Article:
Minnesota, Tribe Battle Over Fishing
Minnesota, Tribe Battle Over Fishing
In Minnesota, a Native American tribe and the state government are about to battle over a century-old fishing treaty. Some members of Leech Lake and White Earth Ojibwe say they plan to fish a day before the Minnesota walleye and northern pike seasons begin. Tribe members hope to spark a legal battle over the state's fishing and wildlife rules.
MICHELE NORRIS, host:
This Saturday is a big deal in Minnesota. It's the start of wildlife fishing season. And that means thousands of anglers will travel to the state's inland lakes for what has long been an annual ritual.
But some Native Americans plan to break the law and fish tomorrow. The Leech Lake and White Earth Bands of Ojibwe Indians say a mid 19th century treaty gives them the right to hunt and fish whenever they want. And some are planning civil disobedience to prove their point.
From Bemidji, Tom Robertson of Minnesota Public Radio reports.
TOM ROBERTSON: For some fishing enthusiasts, the Walleye Opener is a holy sports day, so the Ojibwe's plan to fish a day early is causing big controversy. The rally will happen on Lake Bemidji in northern Minnesota. It's the talk of the town in the small community of Bemidji.
At a downtown barbershop called The Headquarters, barber Ted Lafriniere(ph) says he's hearing lots of chatter.
Mr. TED LAFRINIERE (Barber, The Headquarters): You get from both sides. You know? I've heard more from the non-natives, you know, saying that they can sympathize with the Indians, saying that, you know, it's in the treaty, it's in the treaty.
ROBERTSON: Lafriniere is cutting Bob Needham's(ph) hair. Needham is an Ojibwe Indian. Needham says he's heard lots of angry talk against treaty rights in the local bars here.
Mr. BOB NEEDHAM: I really don't get into that because it just ends up in a quarrel or a fight...
Mr. LAFRINIERE: No win situation.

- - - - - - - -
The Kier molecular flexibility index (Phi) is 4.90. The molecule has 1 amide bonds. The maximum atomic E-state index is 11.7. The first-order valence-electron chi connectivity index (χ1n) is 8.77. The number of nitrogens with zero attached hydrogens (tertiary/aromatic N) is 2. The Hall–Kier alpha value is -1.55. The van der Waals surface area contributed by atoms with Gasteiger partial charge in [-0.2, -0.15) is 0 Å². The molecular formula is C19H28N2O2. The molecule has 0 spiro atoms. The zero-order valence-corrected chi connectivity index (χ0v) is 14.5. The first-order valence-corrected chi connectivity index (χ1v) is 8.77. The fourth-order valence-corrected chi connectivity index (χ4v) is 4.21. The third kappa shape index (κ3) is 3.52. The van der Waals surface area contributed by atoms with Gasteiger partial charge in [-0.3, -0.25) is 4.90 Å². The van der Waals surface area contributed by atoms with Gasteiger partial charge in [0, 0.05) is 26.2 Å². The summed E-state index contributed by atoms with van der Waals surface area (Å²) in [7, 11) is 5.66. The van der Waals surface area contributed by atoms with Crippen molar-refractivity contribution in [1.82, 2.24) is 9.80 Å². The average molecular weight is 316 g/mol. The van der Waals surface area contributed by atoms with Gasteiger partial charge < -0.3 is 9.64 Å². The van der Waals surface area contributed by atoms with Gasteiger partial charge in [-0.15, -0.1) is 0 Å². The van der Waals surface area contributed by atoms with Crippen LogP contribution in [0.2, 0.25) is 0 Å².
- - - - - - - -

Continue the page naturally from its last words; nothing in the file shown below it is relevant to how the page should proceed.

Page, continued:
Mr. NEEDHAM: Yep, it is.
ROBERTSON: Ojibwe chiefs who signed the Treaty of 1855, sold off around 13 million acres to the federal government. But today, the Ojibwe say that treaty never gave up their rights to hunt, fish and gather on the land. It's an argument similar to one made by the Mille Lacs Band of Ojibwe in Minnesota in the 1990s. That lawsuit went all the way to U.S. Supreme Court. Indians from the Mille Lacs Band won the case.
Ojibwe Band member Bob Shimek is organizing Friday's protest and hopes the Ojibwe anglers will be ticketed for fishing out of season. He wants to fight those citations in court.
Mr. BOB SHIMEK (Protest Organizer): If people show up on the 14th and want to throw a hook and a line in Lake Bemidji without a state permit, they should do that. You know? We reserve these rights. They still exist. I think it's good to send the message to the state that we're not going to take their harassment anymore.
ROBERTSON: The treaty impacts nearly 40,000 Ojibwe in northern Minnesota, and not all agree on the confrontational approach. White Earth and Leech Lake Tribal Government leaders have tried to discourage the demonstration.
Leech Lake tribal attorney Frank Bibeau says elected tribal leaders want the state to recognize their hunting and fishing rights, but they'd rather avoid going to court.
Mr. FRANK BIBEAU (Legal Director, Leech Lake Band of Ojibwe): We don't want to waste Minnesota's money. We don't want waste our money. We don't want waste their time or our time. We want to do this methodically, civilly, logical and friendly.
ROBERTSON: The big worry here is that the treaty issue will heighten racial divisions between Indians and whites throughout the state. Some of that anger is already showing up in Internet chat rooms and bulletin boards.
Doug Meyenburg heads Proper Economic Resource Management, a group that opposes treaty rights and supports equal hunting and fishing rights for all. Meyenburg says his group will work to fight the treaty effort, but for now it has no plans for a counter-demonstration tomorrow.
Mr. DOUG MEYENBURG (President, Proper Economic Resource Management): I encourage, you know, my members and I encourage all sportsmen to just stay away from it. It's an illegal act that's going to happen and the authorities are going to tag those that decide to try to fish outside the law.
ROBERTSON: Ojibwe organizers say that while they're spoiling for a fight, they don't expect their protest to lead to violence. What they want is for the courts to clear up once and for all their right to hunt and fish on land that was once theirs.
For NPR News, I'm Tom Robertson in Bemidji, Minnesota.
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